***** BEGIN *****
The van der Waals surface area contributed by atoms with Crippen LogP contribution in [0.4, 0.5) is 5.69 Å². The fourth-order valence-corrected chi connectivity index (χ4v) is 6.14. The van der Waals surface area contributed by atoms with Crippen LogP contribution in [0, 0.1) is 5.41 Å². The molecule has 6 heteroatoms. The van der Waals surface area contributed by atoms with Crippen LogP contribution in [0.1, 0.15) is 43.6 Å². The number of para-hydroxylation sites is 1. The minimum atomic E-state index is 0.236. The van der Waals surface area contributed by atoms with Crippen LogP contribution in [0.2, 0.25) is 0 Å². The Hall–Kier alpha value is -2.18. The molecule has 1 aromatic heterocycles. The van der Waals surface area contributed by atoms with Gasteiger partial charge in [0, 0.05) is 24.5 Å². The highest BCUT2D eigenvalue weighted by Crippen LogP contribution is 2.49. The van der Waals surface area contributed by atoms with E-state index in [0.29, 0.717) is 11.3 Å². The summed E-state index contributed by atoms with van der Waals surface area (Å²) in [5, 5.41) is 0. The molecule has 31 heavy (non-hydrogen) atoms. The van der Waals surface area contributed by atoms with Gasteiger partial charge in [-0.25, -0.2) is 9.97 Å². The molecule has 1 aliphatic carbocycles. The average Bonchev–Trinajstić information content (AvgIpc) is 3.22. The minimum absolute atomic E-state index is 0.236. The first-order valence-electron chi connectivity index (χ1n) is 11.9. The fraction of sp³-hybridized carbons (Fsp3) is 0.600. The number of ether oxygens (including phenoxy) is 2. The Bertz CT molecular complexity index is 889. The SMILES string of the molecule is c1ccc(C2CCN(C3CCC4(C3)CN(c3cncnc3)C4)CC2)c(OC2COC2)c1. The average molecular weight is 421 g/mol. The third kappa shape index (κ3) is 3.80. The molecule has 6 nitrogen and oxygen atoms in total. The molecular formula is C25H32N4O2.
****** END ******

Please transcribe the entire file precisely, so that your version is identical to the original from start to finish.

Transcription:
The van der Waals surface area contributed by atoms with Crippen LogP contribution in [0.4, 0.5) is 5.69 Å². The fourth-order valence-corrected chi connectivity index (χ4v) is 6.14. The van der Waals surface area contributed by atoms with Crippen LogP contribution in [0, 0.1) is 5.41 Å². The molecule has 6 heteroatoms. The van der Waals surface area contributed by atoms with Crippen LogP contribution in [0.1, 0.15) is 43.6 Å². The number of para-hydroxylation sites is 1. The minimum atomic E-state index is 0.236. The van der Waals surface area contributed by atoms with Crippen LogP contribution in [0.2, 0.25) is 0 Å². The Hall–Kier alpha value is -2.18. The molecule has 1 aromatic heterocycles. The van der Waals surface area contributed by atoms with Gasteiger partial charge in [0, 0.05) is 24.5 Å². The highest BCUT2D eigenvalue weighted by Crippen LogP contribution is 2.49. The van der Waals surface area contributed by atoms with E-state index in [0.29, 0.717) is 11.3 Å². The summed E-state index contributed by atoms with van der Waals surface area (Å²) in [5, 5.41) is 0. The molecule has 31 heavy (non-hydrogen) atoms. The van der Waals surface area contributed by atoms with Gasteiger partial charge in [-0.25, -0.2) is 9.97 Å². The molecule has 1 aliphatic carbocycles. The average Bonchev–Trinajstić information content (AvgIpc) is 3.22. The minimum absolute atomic E-state index is 0.236. The first-order valence-electron chi connectivity index (χ1n) is 11.9. The fraction of sp³-hybridized carbons (Fsp3) is 0.600. The number of ether oxygens (including phenoxy) is 2. The Bertz CT molecular complexity index is 889. The SMILES string of the molecule is c1ccc(C2CCN(C3CCC4(C3)CN(c3cncnc3)C4)CC2)c(OC2COC2)c1. The average molecular weight is 421 g/mol. The third kappa shape index (κ3) is 3.80. The molecule has 6 nitrogen and oxygen atoms in total. The molecular formula is C25H32N4O2.